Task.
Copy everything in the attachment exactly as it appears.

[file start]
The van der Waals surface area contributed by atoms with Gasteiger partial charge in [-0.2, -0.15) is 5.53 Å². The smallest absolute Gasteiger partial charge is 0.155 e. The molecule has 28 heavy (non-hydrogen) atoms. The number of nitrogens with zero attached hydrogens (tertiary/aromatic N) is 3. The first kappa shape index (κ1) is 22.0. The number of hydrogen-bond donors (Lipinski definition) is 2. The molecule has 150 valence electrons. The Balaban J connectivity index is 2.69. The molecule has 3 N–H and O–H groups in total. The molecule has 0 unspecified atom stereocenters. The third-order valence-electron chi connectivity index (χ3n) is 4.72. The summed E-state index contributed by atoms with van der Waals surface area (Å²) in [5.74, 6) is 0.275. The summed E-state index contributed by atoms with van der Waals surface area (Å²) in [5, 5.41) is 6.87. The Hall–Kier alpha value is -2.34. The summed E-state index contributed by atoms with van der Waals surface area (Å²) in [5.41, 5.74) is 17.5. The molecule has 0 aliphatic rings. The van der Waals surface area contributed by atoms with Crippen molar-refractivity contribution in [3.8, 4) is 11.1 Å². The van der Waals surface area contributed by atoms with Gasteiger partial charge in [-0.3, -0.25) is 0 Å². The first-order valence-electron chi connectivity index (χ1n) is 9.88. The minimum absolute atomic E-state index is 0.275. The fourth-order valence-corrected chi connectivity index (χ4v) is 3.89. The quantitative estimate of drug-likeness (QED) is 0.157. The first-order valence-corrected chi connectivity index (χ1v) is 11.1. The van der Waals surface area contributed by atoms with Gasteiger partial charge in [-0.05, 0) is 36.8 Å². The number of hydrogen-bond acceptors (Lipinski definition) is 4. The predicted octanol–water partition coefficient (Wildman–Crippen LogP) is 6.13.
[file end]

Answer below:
The van der Waals surface area contributed by atoms with Gasteiger partial charge in [-0.2, -0.15) is 5.53 Å². The smallest absolute Gasteiger partial charge is 0.155 e. The molecule has 28 heavy (non-hydrogen) atoms. The number of nitrogens with zero attached hydrogens (tertiary/aromatic N) is 3. The first kappa shape index (κ1) is 22.0. The number of hydrogen-bond donors (Lipinski definition) is 2. The molecule has 150 valence electrons. The Balaban J connectivity index is 2.69. The molecule has 3 N–H and O–H groups in total. The molecule has 0 unspecified atom stereocenters. The third-order valence-electron chi connectivity index (χ3n) is 4.72. The summed E-state index contributed by atoms with van der Waals surface area (Å²) in [5.74, 6) is 0.275. The summed E-state index contributed by atoms with van der Waals surface area (Å²) in [5, 5.41) is 6.87. The Hall–Kier alpha value is -2.34. The summed E-state index contributed by atoms with van der Waals surface area (Å²) in [5.41, 5.74) is 17.5. The molecule has 0 aliphatic rings. The van der Waals surface area contributed by atoms with Crippen molar-refractivity contribution in [3.8, 4) is 11.1 Å². The van der Waals surface area contributed by atoms with Gasteiger partial charge in [-0.3, -0.25) is 0 Å². The first-order valence-electron chi connectivity index (χ1n) is 9.88. The minimum absolute atomic E-state index is 0.275. The fourth-order valence-corrected chi connectivity index (χ4v) is 3.89. The quantitative estimate of drug-likeness (QED) is 0.157. The first-order valence-corrected chi connectivity index (χ1v) is 11.1. The van der Waals surface area contributed by atoms with Gasteiger partial charge in [-0.05, 0) is 36.8 Å². The number of hydrogen-bond acceptors (Lipinski definition) is 4. The predicted octanol–water partition coefficient (Wildman–Crippen LogP) is 6.13.